|Title||The Antikythera Mechanism: Evidence of a Lunar Calendar, Parts 1&2|
|Publication Type||Journal Article|
|Year of Publication||2020|
|Authors||Budiselic, C., Thoeni A. T., Dubno M., and Ramsey A. T.|
|Journal Title||Horological Journal|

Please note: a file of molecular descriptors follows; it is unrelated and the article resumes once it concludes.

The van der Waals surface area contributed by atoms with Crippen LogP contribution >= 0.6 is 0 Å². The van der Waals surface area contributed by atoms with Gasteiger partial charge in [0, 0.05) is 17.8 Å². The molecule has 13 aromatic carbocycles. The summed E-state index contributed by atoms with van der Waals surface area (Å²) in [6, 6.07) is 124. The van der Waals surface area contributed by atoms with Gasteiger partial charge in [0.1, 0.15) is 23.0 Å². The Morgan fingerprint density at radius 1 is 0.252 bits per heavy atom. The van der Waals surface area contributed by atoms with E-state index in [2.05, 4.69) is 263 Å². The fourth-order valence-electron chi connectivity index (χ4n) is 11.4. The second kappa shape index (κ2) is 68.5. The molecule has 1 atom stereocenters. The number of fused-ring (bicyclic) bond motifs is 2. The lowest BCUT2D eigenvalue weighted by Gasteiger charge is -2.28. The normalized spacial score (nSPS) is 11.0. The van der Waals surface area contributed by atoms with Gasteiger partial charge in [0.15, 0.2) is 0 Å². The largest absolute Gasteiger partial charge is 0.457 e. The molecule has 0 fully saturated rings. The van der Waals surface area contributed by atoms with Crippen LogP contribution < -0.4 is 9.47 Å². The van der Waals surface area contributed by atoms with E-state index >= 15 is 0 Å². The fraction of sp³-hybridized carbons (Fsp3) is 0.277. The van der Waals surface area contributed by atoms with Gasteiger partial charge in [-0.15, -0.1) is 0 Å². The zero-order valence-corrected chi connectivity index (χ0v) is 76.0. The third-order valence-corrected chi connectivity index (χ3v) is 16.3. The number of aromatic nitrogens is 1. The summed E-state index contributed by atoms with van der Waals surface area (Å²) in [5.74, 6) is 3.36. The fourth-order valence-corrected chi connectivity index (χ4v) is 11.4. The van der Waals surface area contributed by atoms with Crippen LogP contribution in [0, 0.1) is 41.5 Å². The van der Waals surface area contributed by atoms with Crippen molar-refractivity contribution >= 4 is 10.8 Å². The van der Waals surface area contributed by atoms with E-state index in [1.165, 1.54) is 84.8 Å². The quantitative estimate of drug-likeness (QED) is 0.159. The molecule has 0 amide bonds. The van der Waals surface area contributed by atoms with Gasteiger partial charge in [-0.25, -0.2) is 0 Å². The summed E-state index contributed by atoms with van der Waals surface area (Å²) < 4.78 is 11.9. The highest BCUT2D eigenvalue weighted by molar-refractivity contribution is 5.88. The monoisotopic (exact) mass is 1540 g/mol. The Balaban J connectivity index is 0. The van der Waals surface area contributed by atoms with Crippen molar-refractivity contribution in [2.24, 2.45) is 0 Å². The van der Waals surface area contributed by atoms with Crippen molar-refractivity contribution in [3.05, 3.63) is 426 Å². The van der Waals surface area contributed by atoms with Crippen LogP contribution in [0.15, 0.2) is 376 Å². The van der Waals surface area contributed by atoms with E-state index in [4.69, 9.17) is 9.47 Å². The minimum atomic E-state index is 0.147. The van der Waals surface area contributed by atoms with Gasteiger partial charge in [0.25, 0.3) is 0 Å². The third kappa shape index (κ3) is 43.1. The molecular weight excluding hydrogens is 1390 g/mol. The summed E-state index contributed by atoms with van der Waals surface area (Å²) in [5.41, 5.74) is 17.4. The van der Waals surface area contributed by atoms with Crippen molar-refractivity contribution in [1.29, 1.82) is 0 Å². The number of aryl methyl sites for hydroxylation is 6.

The Antikythera Mechanism contains, among its many features, a movable calendar ring with three Egyptian month names engraved in ancient Greek.1 The calendar ring has been universally supposed, without validation, to be an unremarkable example of what is generally referred to as the ‘Egyptian civil calendar’ — a non-lunar calendar of precisely 365-day duration, comprised of twelve 30-day months, plus five epagomenal or ‘intercalary’ days.In this article we reconsider this feature, and provide new data to show this interpretation to be incorrect, and displace the century-long assumption of a 365-day calendar on the Antikythera Mechanism, proposing instead that it is a 354-day lunar calendar.